Before the 1980s’ and 1990s’ privatisation frenzies, there were hundreds of British building societies, many of which were local. If you lived in a reasonable-sized town you could apply for an account with a building society based in and dedicated to your home town.
These days their numbers have fallen, with many of the bigger societies privatised, operating just like the big banks with shareholders’ needs driving the show.
If you’d like to shift your hard-earned money to a financial institution that hasn’t been involved in some kind of scandal or other, ‘mutuals’ are, by all accounts, still a good bet. And they’re well known for offering very good value for money.
The Building Societies Association (BSA) represents a collection of ‘mutual’ lenders and deposit takers in the UK, including all 46 remaining British building societies.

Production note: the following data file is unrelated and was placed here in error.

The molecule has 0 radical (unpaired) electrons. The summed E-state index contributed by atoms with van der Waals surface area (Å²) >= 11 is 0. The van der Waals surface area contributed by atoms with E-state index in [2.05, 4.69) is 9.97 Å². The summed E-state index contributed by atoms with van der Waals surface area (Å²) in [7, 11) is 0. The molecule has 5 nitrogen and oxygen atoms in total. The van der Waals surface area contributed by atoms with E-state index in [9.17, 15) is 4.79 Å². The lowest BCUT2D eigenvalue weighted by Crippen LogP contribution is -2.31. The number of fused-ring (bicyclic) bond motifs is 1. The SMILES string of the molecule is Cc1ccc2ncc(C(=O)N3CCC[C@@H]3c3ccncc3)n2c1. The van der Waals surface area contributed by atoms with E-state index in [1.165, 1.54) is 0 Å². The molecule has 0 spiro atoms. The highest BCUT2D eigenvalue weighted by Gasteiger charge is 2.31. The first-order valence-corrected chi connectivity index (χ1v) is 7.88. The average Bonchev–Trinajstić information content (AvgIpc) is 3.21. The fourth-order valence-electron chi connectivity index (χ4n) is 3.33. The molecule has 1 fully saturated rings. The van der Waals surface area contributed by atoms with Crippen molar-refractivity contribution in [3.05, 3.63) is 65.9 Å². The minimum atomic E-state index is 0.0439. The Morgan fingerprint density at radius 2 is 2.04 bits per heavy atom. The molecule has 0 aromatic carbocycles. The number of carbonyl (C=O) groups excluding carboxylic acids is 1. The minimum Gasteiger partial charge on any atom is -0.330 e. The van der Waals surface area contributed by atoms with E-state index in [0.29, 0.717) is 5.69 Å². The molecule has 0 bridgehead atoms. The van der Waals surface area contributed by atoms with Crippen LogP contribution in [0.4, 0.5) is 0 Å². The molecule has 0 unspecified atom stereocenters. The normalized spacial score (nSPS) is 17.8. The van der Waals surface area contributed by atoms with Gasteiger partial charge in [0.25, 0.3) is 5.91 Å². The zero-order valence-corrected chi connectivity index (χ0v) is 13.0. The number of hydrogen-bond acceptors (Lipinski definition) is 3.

What’s the difference between a mutual and a privatised bank? Mutuals are owned by their customers. Their ‘customers’ are anyone who banks with them, either saving or borrowing or using them just like a regular bank account. There are no shareholders so they’re not put under external shareholder pressure. As such they operate in the interests of their members – the people who bank there – and the communities they serve.
As the BSA site says, “Mutuals consistently provide better service and higher customer satisfaction than other financial service providers. They outperform plc banks across various aspects of customer service, including treating customers fairly, value for money and being trusted to give good advice.”
Why don’t more people move their bank accounts to mutual organisations? Simply because of inertia. Once all your direct debits and standing orders go through your bank account, your pay goes in there and you have a clutch of credit and debit cards, it feels too much like hard work to move. But it’s actually pretty simple and many mutuals provide support with switching. Some will even handle the paperwork for you.